Friday, September 15, 2006
In a speech
on the five-year anniversary of 9/11, the president described our enemies as "extremists" who have perverted religion into "a totalitarian ideology that hates freedom [and] rejects tolerance." It is long past time that our activists explain to the country what we, as gay Americans, know to be true: on the issue of homosexuality at least, Bush and his conservative allies are practicing what they preach against.
Our president rails against "radical imams" enshrining their religious edicts into law, even as he calls on Americans to amend our nation's founding document to enshrine the "sacred institution of marriage" as limited to heterosexual couples only.
There are more than one thousand ways the federal government bestows opposite-sex couples with rights and responsibilities denied their same-sex counterparts. One of them is in U.S. immigration laws, which allow straight Americans to bring to this country their foreign spouses and fiancees -- even if they've never met. Gay Americans, meanwhile, are powerless to be united with their foreign-born partners, unless they are willing to live in exile abroad — and thousands of them do.
That's the choice I face, and I make it with very mixed emotions. I will leave behind my friends, my job, my pets and my family -- my life -- and move to another continent to be with my partner.
It may sound melodramatic, but for me it was the last identity domino left standing. I will always be an American, but I will share that identity with a newfound home, at least until our government lives up to the promise of "freedom and tolerance" about which the president speaks with such conviction.
Thursday, September 14, 2006
A young boy sings about his two fathers and it is quite memorable and moving.
There is this little evil cult church
on South Beach where young people are recruited to jump around and bang tambourines like wild savages while condemning other people. South Beach Ministries is all fire and brimstone and no love. They are all about the death of Jesus and don't seem to care much about his life and message.
But, I will give them credit for one thing: They are great at marketing.
South Beach is a party town that attracts a lot of interesting characters. Knowing the marketplace, this demonic ministry has wisely gone after the skater/meth crowd. First, they lure impressionable messed-up kids with modern music. Then, they hand out a slick card that proclaims, "BODY PIERCING SAVED MY LIFE."This headline is followed by the text: "He was pierced for our transgressions. He was crushed for our iniquities (ouch). The punishment that brought us peace was upon him and by his wounds we are healed. If you accept JC's piercing (JC???? hahahaha) in proxy for your sins you will have a more abundant life now and an eternal one when he returns. If you reject Him now then you will have to pay for your own sins. The penalty for Sin is death. (Ouch, again)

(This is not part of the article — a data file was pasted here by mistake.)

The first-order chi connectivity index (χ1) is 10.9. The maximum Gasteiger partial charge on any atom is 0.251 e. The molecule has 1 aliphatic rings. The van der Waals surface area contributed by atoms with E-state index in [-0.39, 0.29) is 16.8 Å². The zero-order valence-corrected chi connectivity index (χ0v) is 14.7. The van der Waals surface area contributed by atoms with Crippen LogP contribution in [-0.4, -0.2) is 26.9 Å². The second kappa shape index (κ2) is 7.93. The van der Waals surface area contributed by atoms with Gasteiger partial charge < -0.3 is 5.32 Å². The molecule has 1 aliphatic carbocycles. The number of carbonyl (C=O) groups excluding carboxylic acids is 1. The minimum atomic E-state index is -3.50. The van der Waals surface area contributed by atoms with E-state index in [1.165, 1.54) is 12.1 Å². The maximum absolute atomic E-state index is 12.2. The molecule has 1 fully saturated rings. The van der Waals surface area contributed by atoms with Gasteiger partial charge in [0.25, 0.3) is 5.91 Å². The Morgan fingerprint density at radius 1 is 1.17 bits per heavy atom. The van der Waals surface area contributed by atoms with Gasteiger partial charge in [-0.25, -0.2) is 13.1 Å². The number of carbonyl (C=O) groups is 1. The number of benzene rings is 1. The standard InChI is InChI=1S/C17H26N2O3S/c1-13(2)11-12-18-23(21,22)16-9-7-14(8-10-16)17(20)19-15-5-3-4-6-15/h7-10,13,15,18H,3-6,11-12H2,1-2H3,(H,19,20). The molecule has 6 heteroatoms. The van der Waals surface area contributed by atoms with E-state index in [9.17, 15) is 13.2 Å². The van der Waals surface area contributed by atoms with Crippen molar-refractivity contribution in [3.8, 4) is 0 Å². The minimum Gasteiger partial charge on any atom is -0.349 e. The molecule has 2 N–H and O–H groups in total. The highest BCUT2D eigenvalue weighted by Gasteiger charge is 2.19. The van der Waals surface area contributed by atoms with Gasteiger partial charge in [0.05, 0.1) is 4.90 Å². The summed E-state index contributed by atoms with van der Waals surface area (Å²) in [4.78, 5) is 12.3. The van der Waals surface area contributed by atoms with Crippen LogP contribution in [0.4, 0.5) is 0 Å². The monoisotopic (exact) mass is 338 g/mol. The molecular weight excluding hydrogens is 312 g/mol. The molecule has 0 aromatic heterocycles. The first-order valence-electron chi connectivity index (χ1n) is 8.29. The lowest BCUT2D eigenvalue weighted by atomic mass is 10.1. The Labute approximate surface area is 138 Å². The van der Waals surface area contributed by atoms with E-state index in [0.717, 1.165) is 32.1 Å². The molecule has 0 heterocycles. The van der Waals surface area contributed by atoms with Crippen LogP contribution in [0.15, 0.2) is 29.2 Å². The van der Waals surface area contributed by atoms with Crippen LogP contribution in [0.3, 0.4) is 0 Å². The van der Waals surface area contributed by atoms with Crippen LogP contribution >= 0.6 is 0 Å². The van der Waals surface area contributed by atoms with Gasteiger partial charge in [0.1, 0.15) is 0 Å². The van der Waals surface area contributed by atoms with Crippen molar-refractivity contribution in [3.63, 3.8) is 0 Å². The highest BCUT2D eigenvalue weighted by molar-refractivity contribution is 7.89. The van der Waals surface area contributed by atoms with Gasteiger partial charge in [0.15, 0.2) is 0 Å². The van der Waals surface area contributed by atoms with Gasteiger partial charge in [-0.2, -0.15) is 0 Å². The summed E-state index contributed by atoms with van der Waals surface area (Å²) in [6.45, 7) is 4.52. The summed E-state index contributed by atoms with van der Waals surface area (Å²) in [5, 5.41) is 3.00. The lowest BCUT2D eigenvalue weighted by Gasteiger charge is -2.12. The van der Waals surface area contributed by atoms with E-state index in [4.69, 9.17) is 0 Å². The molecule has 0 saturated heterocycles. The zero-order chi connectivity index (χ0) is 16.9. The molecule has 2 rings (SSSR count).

Nothing like the power of scaring the daylights out of rolling ravers! Talk about a buzz-kill.
Send Wayne to speak at your Alma Mater. To book Wayne For An Event CLICK HERE
Gay rights activists are applauding the September 13th decision of a Bloomington, IN nightclub to cancel the scheduled September 14th performance of Buju Banton, a dancehall musician who has become infamous in some circles for his graphic advocacy of murdering gays. In his song "Boom, Bye Bye," for example, Banton urges people to shoot gay men in the head, pour acid over them, and burn them alive.
Gay rights activist Morgan Tilleman of the Hoosier Rights Campaign reports that the manager of "The Blue Bird" Club in Bloomington said that he had not heard of the controversy about Banton until news reached him of the pending protest in Chicago, and that it was in response to community concerns about Banton's advocacy of violence against gays that he cancelled the performance just 24 hours before it was to have taken place.
Tilleman reports that in place of the cancelled performance, gays and other supporters of equal rights plan to pack the club with patrons as a thank you to The Blue Bird management for its opposition to violent hate.
In Chicago, activists with the Gay Liberation Network (GLN) protested outside the near north House of Blues club on September 13th in advance of a Buju Banton performance there a little later that evening.
In August, upon learning that the House of Blues chain was in the process of being purchased by a firm called Live Nation, GLN contacted Live Nation with an offer to discuss the issue of Buju Banton and other "kill gays" performers that House of Blues has sponsored over the past few years.
While Live Nation said that it was "happy to keep the lines of communication open for further discussion," it avoided the issue of a negotiation session, let alone affirmatively pledging to never book performers who advocate violence against gays or any other group.